A common counterargument is that people are products of time and place and context; that new ideas require some element of “right place, right time”; that Newton knew he was standing on the shoulders of giants; that the steamboat was perhaps the inevitable endpoint once the boat and the steam engine already existed. In his paper, Merton pointed out that ideas discovered independently by multiple people are actually the “dominant pattern” of science, not the outliers. The “singletons” (new ideas solely from a single person) are vanishingly rare. Newton and Leibniz invented calculus; Wallace and Darwin came up with evolution (and maybe stole it from an arborist?); the invention of the telephone involved a literal race to the patent office. In his census of multiples, Merton found two discoveries that could be attributed to nine separate individuals. The list goes on and on—and because if you patent something I’m working on, there’s little reason for me to keep plugging away, we are probably undercounting multiples.
As a sort of retroactive proof of its own thesis, even the idea of multiple discoveries, Merton notes, has come up time and again since the 19th century. Perhaps the most influential was a 1922 paper—provocatively titled Are Inventions Inevitable—which ends with a list of some 150 ideas and inventions discovered multiple times, including: the planet neptune, sun spots (four times, all in 1611), the telescope, decimals, logarithms, calculus, the microscope, photography, the thermometer, the laws of inertia, the telegraph, microphone, telephone, phonograph, light bulb, the function of the pancreas, mendelian genetic inheritance, sewing machine, steam boats, the typewriter, and gas engines.
To some, the “sociological” theory of invention implies that inventions and ideas are foreordained, leaving no place for people of outstanding abilities. One total wiener, in a paper I found hilarious, attempted to individually debunk every multiple discovery, ending his too-short paper with the too-bold claim “The great man theory is vindicated” (he earlier says, with no apparent irony: “Sexual natural selection is simply the preference of a male for a pretty wife. It seems odd they took so long to think of this!”). Merton suggests this is a false dichotomy: Lord Kelvin, of the temperature, was involved in at least thirty-two multiple discoveries. “The greatest men of science,” Merton says, “have been involved in a multiplicity of multiples.” Wikipedia again has a good list of multiple discoveries.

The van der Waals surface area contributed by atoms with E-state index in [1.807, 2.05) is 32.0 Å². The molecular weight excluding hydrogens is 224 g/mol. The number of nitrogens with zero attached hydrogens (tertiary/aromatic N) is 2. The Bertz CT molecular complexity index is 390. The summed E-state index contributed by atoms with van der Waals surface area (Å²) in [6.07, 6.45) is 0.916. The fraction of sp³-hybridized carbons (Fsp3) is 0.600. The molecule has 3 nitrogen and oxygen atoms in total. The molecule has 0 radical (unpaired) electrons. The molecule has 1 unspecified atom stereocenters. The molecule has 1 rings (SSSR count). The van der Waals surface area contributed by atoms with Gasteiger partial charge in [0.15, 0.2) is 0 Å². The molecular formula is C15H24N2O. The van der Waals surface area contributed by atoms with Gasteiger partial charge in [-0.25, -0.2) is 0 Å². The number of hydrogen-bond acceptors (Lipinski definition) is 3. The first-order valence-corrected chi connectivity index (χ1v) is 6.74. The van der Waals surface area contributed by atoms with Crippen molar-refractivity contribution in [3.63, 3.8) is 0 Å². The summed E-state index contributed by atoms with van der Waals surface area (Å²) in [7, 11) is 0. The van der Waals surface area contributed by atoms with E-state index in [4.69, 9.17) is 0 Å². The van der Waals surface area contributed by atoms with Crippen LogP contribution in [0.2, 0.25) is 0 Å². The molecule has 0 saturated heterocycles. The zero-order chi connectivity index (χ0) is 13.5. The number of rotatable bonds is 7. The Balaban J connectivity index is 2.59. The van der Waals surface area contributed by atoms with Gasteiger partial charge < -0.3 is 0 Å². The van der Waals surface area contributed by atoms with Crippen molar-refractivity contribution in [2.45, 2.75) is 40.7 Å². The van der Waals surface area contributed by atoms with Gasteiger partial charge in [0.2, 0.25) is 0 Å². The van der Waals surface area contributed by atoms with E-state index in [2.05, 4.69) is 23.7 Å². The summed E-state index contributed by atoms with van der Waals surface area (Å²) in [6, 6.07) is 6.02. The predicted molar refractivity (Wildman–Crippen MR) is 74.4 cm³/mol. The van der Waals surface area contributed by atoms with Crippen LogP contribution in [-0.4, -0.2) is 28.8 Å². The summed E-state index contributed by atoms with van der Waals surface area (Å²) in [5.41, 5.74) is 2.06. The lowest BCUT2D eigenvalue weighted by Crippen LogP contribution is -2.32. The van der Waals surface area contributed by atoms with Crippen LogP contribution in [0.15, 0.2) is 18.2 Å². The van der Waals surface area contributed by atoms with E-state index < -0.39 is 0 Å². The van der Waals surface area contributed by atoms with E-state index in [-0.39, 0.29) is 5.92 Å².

Side note: Am I the only one that thought Soylent Green would have been way more powerful if the final shot were Charlton Heston being made into soylent, thereby demonstrating his own futile attempts to save humanity?
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4. As I refine raw trivium ore into human-safe trivia nuggets (a complex process involving distillation, dephlogisticated air, mandrake root, unobtainium, x-ray crystallography, and hot extrusion), I am wary of becoming Robert Ripley, distributing incurious, Flintstones-chewable factoids without care for context or background. I proclaim this even after spending three hours reading about HR Pufnstuf two weeks ago, but I contain multitudes.
However middling and transient my success, I feel better after stumbling across the episode list for the History Channel series History’s Lost and Found. Each episode features the search for three lost objects from history, with apparently zero consideration of and/or total apathy to which objects are jammed together, producing some truly mesmerizing and deeply troubling juxtapositions. The episode listings read like the world’s worst game of Tri-Bond:
- Episode 8: Eva Braun’s home movies; King Herold’s Alabaster Bathtub; the first issue of Mad
- Episode 12: Stonewall Jackson’s Raincoat; the first Monopoly game; the car Franz Ferdinand was assassinated in
- Episode 15: the hollywood sign; Gandhi’s bloodstained dhoti; the first gas mask
- Episode 38: Hitler’s skull; the original la-z boy recliner; duke kahanamoku’s surfboard
- Episode 48: Lockheed P38 Glacier Girl WWII fighter; original Uncle Tom’s Cabin manuscript; Ty Cobb’s dentures (Cobb was so virulently racist that he stood out for being racist in the deep south in 1900)
- Episode 57: Malcolm X’s diary; belmont’s subway car; ronald reagan’s favorite restaurant booth